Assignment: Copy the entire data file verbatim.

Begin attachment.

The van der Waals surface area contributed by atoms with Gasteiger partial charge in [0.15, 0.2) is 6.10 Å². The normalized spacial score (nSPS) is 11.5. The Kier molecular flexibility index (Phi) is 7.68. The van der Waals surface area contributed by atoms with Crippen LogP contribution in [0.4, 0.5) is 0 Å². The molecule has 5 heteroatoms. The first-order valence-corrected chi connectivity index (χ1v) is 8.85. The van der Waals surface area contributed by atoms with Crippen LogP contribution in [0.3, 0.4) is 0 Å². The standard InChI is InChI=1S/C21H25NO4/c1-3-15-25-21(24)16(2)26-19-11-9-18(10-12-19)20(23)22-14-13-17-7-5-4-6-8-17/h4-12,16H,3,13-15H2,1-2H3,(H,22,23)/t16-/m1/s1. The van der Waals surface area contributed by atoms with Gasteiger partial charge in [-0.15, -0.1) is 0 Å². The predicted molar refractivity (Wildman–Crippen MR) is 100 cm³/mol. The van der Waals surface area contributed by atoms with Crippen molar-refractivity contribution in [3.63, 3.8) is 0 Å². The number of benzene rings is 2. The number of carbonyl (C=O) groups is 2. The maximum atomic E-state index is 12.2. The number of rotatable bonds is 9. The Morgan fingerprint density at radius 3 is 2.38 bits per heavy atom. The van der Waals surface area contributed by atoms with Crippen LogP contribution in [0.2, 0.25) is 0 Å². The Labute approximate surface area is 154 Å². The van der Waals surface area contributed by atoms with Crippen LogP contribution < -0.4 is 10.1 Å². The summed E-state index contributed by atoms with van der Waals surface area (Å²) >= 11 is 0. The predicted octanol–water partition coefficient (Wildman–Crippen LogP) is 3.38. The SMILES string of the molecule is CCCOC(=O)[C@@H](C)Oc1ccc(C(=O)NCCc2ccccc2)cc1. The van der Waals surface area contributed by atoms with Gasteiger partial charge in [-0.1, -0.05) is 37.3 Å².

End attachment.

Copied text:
The van der Waals surface area contributed by atoms with Gasteiger partial charge in [0.15, 0.2) is 6.10 Å². The normalized spacial score (nSPS) is 11.5. The Kier molecular flexibility index (Phi) is 7.68. The van der Waals surface area contributed by atoms with Crippen LogP contribution in [0.4, 0.5) is 0 Å². The molecule has 5 heteroatoms. The first-order valence-corrected chi connectivity index (χ1v) is 8.85. The van der Waals surface area contributed by atoms with Crippen LogP contribution in [0.3, 0.4) is 0 Å². The standard InChI is InChI=1S/C21H25NO4/c1-3-15-25-21(24)16(2)26-19-11-9-18(10-12-19)20(23)22-14-13-17-7-5-4-6-8-17/h4-12,16H,3,13-15H2,1-2H3,(H,22,23)/t16-/m1/s1. The van der Waals surface area contributed by atoms with Gasteiger partial charge in [-0.15, -0.1) is 0 Å². The predicted molar refractivity (Wildman–Crippen MR) is 100 cm³/mol. The van der Waals surface area contributed by atoms with Crippen molar-refractivity contribution in [3.63, 3.8) is 0 Å². The number of benzene rings is 2. The number of carbonyl (C=O) groups is 2. The maximum atomic E-state index is 12.2. The number of rotatable bonds is 9. The Morgan fingerprint density at radius 3 is 2.38 bits per heavy atom. The van der Waals surface area contributed by atoms with Crippen LogP contribution in [0.2, 0.25) is 0 Å². The Labute approximate surface area is 154 Å². The van der Waals surface area contributed by atoms with Crippen LogP contribution < -0.4 is 10.1 Å². The summed E-state index contributed by atoms with van der Waals surface area (Å²) >= 11 is 0. The predicted octanol–water partition coefficient (Wildman–Crippen LogP) is 3.38. The SMILES string of the molecule is CCCOC(=O)[C@@H](C)Oc1ccc(C(=O)NCCc2ccccc2)cc1. The van der Waals surface area contributed by atoms with Gasteiger partial charge in [-0.1, -0.05) is 37.3 Å².